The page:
“On my way home I sat at the back of the matatu, and I think the rattling and bumping spurred the cramping. It was so painful I almost collapsed. And then within no time I started bleeding so heavily that I soaked my clothes. When I stood up rivulets of blood ran down the length of my legs. The tout asked everyone to alight and they rushed me here.”

Mary said the process of being “cleaned up”— or MVA — was more painful than the labour pangs she experienced when she delivered her baby.

Dr John Ong’ech, a senior gynaecologist at KNH, says that post-abortion care takes money and resources from the system as when they are wheeled in, most of the girls do not have a single cent on them.

“The cost of dialysis, antibiotics, tests and surgeries is therefore borne by the hospital,” says Dr Ong’ech.

Next to the modified theatre at KNH is ‘Kawangware’, the holding bay for discharged women who are unable to clear any bills the hospital is not willing to write off, some of the charges running into hundreds of thousands of shillings.

And here, the tragedy of how women’s bodies and their sexuality have been reduced to a battle between the moral purists and the progressives is laid bare in appalling fashion.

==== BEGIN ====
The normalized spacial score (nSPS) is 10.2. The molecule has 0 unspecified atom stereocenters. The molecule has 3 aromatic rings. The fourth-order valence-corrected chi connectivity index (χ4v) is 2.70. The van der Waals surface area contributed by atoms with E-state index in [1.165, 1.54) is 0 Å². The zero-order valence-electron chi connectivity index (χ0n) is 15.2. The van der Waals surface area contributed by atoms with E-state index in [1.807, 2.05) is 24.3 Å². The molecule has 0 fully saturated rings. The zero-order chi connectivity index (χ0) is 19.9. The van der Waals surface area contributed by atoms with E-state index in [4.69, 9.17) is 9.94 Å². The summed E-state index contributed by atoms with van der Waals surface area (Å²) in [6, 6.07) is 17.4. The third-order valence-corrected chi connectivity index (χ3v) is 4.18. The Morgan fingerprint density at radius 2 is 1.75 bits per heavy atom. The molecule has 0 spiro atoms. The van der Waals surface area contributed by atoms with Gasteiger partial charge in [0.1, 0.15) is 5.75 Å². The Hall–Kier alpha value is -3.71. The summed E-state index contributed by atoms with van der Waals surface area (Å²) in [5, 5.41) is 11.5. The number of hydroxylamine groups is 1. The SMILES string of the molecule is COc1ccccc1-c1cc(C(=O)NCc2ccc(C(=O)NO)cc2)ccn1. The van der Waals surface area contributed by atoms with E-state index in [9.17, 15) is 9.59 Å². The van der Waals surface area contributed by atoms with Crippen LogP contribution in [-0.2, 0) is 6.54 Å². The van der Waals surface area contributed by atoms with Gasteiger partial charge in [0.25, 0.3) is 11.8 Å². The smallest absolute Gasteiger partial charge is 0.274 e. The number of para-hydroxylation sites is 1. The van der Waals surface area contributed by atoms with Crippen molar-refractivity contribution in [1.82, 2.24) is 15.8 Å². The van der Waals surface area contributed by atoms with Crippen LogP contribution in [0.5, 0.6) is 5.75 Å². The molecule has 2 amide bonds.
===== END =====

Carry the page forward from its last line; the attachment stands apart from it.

The progressives, to the chagrin of the moral and religious sticklers, are calling for wider contraceptive availability, legalising of abortion, and preaching of abstinence as ways of cutting down on pregnancy, abortion and sexually transmitted diseases.

But Dr Stephen Karanja, chair of the Kenya Catholic Doctors Association, would hear none of this, saying that any woman with a bit of common sense does not need contraceptives.

“Before contraceptives came to Kenya in the 1950s and then became available publicly in 1980s, our grandmothers knew how to space their children, but the modern woman is too lazy to listen to her body and think,” he says.


He also descries the modern woman as articulate but foolish since she allows “anyone to violate her body and then take it through an unforgiving battery of chemicals such as the morning-after pill”.

Dr Karanja also questions the validity and motive of studies on incidence of deaths related to HIV and pregnancy in women, saying those purveying that knowledge are friends and recipients of funding of the largest pro-abortion organisation in the world, International Planned Parenthood Federation (IPPF).

And this is not an unschooled person talking, for Dr Karanja is a trained gynaecologist who worked at KNH between 1993 and 1994, and who saw so much during his tenure there that he describes the injuries that women face after botched abortion as “nauseating and a most cruel violation of the woman’s body”.